For the past four years, iBAKE Denver was the first and only private pipe and tobacco shop that allowed cannabis consumption in the entire state. The concept of iBAKE was to create a safe environment for cannabis consumers to be able to consume cannabis responsibly, safely and legally. Over these four years, the social smoking club has had over 30,000 members come through their doors from all over the world. The club has even set up a map in their store for people to add where they are coming from to show that marijuana enthusiasm is international.

 

“We have many visitors from Saudi Arabia and the UK, [and] we have members from all walks of life, ranging from working homeless, nurses, lawyers, stay at home parents, laborers, educators, government workers of all levels and all branches and even a few football players,” iBAKE owner, Steve Nelson, also known as “TL Weed,” said.

Colorado passed a social consumption ordinance — Initiative 300 last November — which grants businesses the ability to apply for a permit to allow for adult marijuana consumption in designated areas. Before the law, people could legally smoke pot at iBAKE because the club is private, they’re all members and it’s in unincorporated Adams County, just over Denver’s border, away from city police. This is why iBAKE does not fall under the social consumption laws that will be in place for new businesses that have tried to follow in iBAKE’s footsteps. Instead, iBAKE will be affected by the new laws because there are now businesses for the club to compete with. Currently there are five other social smoking clubs around Denver, so iBAKE’s competitionless days are finally over.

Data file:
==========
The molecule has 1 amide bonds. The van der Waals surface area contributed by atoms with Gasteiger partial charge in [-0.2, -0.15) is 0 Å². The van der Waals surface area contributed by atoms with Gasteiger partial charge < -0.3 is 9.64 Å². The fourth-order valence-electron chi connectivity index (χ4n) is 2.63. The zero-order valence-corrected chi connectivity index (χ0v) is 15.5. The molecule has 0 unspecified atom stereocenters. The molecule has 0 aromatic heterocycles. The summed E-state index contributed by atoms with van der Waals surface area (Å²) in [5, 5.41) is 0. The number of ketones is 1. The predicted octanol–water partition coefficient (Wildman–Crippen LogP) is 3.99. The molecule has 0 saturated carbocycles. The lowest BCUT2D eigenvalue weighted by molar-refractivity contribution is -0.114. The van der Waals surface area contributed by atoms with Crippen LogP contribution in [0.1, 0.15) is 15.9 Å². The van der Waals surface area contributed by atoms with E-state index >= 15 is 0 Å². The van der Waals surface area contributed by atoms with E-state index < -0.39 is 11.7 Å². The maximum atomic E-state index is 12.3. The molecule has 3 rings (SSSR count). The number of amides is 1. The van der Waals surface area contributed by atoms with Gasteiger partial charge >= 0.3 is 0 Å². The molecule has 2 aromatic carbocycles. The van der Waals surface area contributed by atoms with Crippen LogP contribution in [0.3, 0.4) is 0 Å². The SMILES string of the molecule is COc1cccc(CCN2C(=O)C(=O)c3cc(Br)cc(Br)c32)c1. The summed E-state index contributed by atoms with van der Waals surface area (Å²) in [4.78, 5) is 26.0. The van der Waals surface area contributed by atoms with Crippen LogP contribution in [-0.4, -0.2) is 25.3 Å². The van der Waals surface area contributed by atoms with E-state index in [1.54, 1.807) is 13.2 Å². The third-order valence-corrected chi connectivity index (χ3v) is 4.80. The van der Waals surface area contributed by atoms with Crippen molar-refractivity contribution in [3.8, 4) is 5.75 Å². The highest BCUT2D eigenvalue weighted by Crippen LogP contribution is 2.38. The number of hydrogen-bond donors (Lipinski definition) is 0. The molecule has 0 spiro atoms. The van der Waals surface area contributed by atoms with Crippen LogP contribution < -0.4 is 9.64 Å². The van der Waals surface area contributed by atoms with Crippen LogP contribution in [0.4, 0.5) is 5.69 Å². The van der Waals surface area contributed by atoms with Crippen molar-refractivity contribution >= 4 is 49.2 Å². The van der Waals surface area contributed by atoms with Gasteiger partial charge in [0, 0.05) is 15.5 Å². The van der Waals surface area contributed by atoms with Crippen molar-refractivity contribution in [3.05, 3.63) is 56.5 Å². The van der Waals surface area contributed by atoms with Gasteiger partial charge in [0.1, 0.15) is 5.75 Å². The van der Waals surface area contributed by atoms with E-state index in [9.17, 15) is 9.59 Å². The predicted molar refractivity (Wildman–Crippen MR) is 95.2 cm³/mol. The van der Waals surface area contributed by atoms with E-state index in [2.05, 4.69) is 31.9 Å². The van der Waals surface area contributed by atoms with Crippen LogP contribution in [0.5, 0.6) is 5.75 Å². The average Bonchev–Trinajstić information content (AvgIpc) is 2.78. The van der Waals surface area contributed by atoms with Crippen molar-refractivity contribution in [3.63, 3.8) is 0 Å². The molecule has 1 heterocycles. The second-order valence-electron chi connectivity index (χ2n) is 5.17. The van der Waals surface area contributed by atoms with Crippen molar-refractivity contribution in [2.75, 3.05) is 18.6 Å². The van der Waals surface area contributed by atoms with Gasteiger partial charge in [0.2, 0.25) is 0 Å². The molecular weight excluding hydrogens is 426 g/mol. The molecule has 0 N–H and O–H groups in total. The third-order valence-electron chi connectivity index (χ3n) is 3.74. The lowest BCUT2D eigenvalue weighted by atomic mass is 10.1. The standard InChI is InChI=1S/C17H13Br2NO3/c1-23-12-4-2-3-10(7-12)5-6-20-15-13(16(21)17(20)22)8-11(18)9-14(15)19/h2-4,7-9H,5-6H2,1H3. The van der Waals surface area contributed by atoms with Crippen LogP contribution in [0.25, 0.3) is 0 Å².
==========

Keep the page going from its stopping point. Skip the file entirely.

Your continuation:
“Businesses started under the new consumption will be able to advertise like a normal businesses, whereas [iBAKE] being under the private [jurisdiction] will not have the leniency of advertising like the other businesses do. So competition is one of the largest ways we will be affected by new consumption laws,” Nelson said.

One of the biggest issues that iBAKE has come across in regards to their business has not come from legality concerns but from anti-marijuana organizations and people. But despite societal and individual moral concerns, iBAKE has complied with local and state jurisdiction to allow people to convene in a private place to consume cannabis.

Photography courtesy of Danielle Webster.

“Many businesses will face obstacles like funding, loans, lack of business and even lack of enjoying running their business. Our biggest obstacle has been haters who are jealous of the fact that we have figured out how to make this type of business work or people who do not agree that our business should be even in existence. We have been visited by local authorities, the DEA [Drug Enforcement Agency] and even the ATF [Bureau of Alcohol, Tobacco, Firearms and Explosives]. Each visit always ended with a smile and a handshake,” Nelson said.

Besides being a smoking club, iBAKE also hosts a myriad of events throughout the year, but they also stress the importance of giving back to the Denver community. The club has also been able to have local homeless members work for iBAKE part-time and have been able to provide jobs to the community. iBAKE also donates funds to student’s college funds and helped with rebuilding Lyons after it was flooded.

“Giving back and being able to give back will always be iBAKE’s proudest moment,” Nelson said.

You can check out iBAKE’s membership options here and upcoming events here.

All photography by Danielle Webster.

Photography courtesy of Danielle Webster.

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